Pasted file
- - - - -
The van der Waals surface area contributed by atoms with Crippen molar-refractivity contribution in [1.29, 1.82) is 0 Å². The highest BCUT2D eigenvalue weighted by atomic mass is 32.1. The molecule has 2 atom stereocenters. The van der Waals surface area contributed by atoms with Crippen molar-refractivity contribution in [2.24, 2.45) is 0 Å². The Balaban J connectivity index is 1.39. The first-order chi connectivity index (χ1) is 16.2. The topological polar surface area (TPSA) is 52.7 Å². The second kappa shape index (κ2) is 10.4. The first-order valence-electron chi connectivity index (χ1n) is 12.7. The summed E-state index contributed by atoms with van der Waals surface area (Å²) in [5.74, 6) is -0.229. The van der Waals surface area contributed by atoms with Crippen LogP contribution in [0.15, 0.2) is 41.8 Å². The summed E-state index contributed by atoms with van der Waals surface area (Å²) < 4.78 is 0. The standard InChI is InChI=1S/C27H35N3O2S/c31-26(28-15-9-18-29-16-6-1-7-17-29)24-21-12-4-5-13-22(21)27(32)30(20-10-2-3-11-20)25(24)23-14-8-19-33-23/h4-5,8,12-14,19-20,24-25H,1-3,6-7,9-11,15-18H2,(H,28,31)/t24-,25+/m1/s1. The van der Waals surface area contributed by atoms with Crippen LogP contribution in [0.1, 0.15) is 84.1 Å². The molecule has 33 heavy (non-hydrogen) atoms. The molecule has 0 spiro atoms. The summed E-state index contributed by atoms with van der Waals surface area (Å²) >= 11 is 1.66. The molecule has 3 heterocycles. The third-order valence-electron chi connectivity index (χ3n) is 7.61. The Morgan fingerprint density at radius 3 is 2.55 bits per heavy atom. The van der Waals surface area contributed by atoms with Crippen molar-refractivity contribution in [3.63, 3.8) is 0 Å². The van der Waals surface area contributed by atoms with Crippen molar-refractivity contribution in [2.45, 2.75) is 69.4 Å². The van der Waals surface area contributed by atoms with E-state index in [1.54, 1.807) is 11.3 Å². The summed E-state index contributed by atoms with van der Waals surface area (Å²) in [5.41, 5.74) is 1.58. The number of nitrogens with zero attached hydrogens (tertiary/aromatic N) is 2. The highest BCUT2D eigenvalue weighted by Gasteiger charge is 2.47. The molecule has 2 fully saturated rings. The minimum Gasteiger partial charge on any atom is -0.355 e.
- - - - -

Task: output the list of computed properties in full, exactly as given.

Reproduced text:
The van der Waals surface area contributed by atoms with Crippen molar-refractivity contribution in [1.29, 1.82) is 0 Å². The highest BCUT2D eigenvalue weighted by atomic mass is 32.1. The molecule has 2 atom stereocenters. The van der Waals surface area contributed by atoms with Crippen molar-refractivity contribution in [2.24, 2.45) is 0 Å². The Balaban J connectivity index is 1.39. The first-order chi connectivity index (χ1) is 16.2. The topological polar surface area (TPSA) is 52.7 Å². The second kappa shape index (κ2) is 10.4. The first-order valence-electron chi connectivity index (χ1n) is 12.7. The summed E-state index contributed by atoms with van der Waals surface area (Å²) in [5.74, 6) is -0.229. The van der Waals surface area contributed by atoms with Crippen LogP contribution in [0.15, 0.2) is 41.8 Å². The summed E-state index contributed by atoms with van der Waals surface area (Å²) < 4.78 is 0. The standard InChI is InChI=1S/C27H35N3O2S/c31-26(28-15-9-18-29-16-6-1-7-17-29)24-21-12-4-5-13-22(21)27(32)30(20-10-2-3-11-20)25(24)23-14-8-19-33-23/h4-5,8,12-14,19-20,24-25H,1-3,6-7,9-11,15-18H2,(H,28,31)/t24-,25+/m1/s1. The van der Waals surface area contributed by atoms with Crippen LogP contribution in [0.1, 0.15) is 84.1 Å². The molecule has 33 heavy (non-hydrogen) atoms. The molecule has 0 spiro atoms. The summed E-state index contributed by atoms with van der Waals surface area (Å²) >= 11 is 1.66. The molecule has 3 heterocycles. The third-order valence-electron chi connectivity index (χ3n) is 7.61. The Morgan fingerprint density at radius 3 is 2.55 bits per heavy atom. The van der Waals surface area contributed by atoms with Crippen molar-refractivity contribution in [3.63, 3.8) is 0 Å². The van der Waals surface area contributed by atoms with Crippen molar-refractivity contribution in [2.45, 2.75) is 69.4 Å². The van der Waals surface area contributed by atoms with E-state index in [1.54, 1.807) is 11.3 Å². The summed E-state index contributed by atoms with van der Waals surface area (Å²) in [5.41, 5.74) is 1.58. The number of nitrogens with zero attached hydrogens (tertiary/aromatic N) is 2. The highest BCUT2D eigenvalue weighted by Gasteiger charge is 2.47. The molecule has 2 fully saturated rings. The minimum Gasteiger partial charge on any atom is -0.355 e.